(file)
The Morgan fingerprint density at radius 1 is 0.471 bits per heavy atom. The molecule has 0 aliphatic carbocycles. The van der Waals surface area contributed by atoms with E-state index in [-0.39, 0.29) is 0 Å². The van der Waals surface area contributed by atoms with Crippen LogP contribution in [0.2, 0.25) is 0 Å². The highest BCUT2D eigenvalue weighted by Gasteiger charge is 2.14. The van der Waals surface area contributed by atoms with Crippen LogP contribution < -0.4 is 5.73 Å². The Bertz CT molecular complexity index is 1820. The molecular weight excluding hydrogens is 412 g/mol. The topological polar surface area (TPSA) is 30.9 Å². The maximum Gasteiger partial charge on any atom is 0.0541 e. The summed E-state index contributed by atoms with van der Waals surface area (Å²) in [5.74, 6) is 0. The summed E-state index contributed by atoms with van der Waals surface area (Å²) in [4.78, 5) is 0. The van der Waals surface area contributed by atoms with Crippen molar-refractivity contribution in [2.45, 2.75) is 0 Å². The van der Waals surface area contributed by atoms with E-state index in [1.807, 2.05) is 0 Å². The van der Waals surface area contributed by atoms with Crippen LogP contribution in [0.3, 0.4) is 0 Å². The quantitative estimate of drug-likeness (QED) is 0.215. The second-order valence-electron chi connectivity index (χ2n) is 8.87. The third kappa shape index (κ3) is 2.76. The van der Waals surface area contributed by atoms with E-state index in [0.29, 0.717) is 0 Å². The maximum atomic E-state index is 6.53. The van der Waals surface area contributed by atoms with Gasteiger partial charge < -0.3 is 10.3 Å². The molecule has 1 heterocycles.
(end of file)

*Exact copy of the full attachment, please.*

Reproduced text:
The Morgan fingerprint density at radius 1 is 0.471 bits per heavy atom. The molecule has 0 aliphatic carbocycles. The van der Waals surface area contributed by atoms with E-state index in [-0.39, 0.29) is 0 Å². The van der Waals surface area contributed by atoms with Crippen LogP contribution in [0.2, 0.25) is 0 Å². The highest BCUT2D eigenvalue weighted by Gasteiger charge is 2.14. The van der Waals surface area contributed by atoms with Crippen LogP contribution < -0.4 is 5.73 Å². The Bertz CT molecular complexity index is 1820. The molecular weight excluding hydrogens is 412 g/mol. The topological polar surface area (TPSA) is 30.9 Å². The maximum Gasteiger partial charge on any atom is 0.0541 e. The summed E-state index contributed by atoms with van der Waals surface area (Å²) in [5.74, 6) is 0. The summed E-state index contributed by atoms with van der Waals surface area (Å²) in [4.78, 5) is 0. The van der Waals surface area contributed by atoms with Crippen molar-refractivity contribution in [2.45, 2.75) is 0 Å². The van der Waals surface area contributed by atoms with E-state index in [1.807, 2.05) is 0 Å². The van der Waals surface area contributed by atoms with Crippen LogP contribution in [0.3, 0.4) is 0 Å². The quantitative estimate of drug-likeness (QED) is 0.215. The second-order valence-electron chi connectivity index (χ2n) is 8.87. The third kappa shape index (κ3) is 2.76. The van der Waals surface area contributed by atoms with E-state index in [0.29, 0.717) is 0 Å². The maximum atomic E-state index is 6.53. The van der Waals surface area contributed by atoms with Gasteiger partial charge < -0.3 is 10.3 Å². The molecule has 1 heterocycles.